These may take a few seconds to start playing; more if you have a slower connection):
#1:[8 seconds,.mp4]: <--This is a stereo recording with a stereo all-power (no peaks shown) spectogram. Green shows left-side sounds, Red shows right- side sounds, and blue center. I have set the key context to B flat, which is correct for this part of the music. (Note the use of the key context is not particularly shown off in this clip.) I have kept the bit of music used very short, to keep within fair use limits of this copyrighted bit of "Lucy in the Sky With Diamonds". (Note the clip was set in the SpectratunePlus to autorepeat a small section, and that is why it jumps back in time at one point.)
#2:[10 minutes, .mp4]: <--This demo video shows some of the aural feedback and chord/key-related features of the software when used for looking at recorded music. By looking at it, and perhaps perusing the screenshots and documentation below, you should be able to tell if you want to download it, and to get some idea of how it compares to Sonic Visualizer. [Important: The recording used in the example is from IMSLP, and is legitimately used here under its Creative Commons license, but certain reuse is not permitted. See its IMSLP source page for details. (Note that the recording used is #84720 on that page. Thank you Paul Rosenthal, violin and Edward Auer, piano, for making the recording available to the world.)]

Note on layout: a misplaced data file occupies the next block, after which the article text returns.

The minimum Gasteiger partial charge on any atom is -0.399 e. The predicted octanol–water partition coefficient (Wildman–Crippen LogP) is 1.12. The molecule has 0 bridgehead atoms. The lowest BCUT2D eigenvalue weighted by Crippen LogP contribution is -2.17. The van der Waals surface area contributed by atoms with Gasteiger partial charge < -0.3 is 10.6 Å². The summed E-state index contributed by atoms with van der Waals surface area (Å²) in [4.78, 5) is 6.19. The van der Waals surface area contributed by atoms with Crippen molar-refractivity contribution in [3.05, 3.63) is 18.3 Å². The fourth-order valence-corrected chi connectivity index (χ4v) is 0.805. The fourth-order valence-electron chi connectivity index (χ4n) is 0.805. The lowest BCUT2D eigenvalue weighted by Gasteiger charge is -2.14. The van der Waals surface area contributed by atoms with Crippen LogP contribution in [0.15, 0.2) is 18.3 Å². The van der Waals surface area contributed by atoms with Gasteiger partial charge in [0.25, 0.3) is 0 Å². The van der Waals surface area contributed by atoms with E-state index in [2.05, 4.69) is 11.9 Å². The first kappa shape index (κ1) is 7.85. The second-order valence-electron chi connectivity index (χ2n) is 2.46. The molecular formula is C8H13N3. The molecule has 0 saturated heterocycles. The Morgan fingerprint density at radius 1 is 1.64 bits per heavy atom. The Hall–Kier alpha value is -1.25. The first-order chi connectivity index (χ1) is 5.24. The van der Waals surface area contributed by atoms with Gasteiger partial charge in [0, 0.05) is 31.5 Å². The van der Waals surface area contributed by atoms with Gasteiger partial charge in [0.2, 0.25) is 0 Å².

#3:[13 minutes, .mp4]: <--This demo video shows use of the spectral, pitch, and overtone analysis the software does on live sounds (you singing, you or a group playing, etc.).
#4:[4 minutes, .mp4]: <--Creation of .spf file (spectrum information file) from audio file. (For non-live sounds, you need to do that before you can look at the spectrum. It's a pretty simple procedure, but I've stuck it, and the playback procedure using it, into a little video, just in case you find it not so clear in my written instructions.)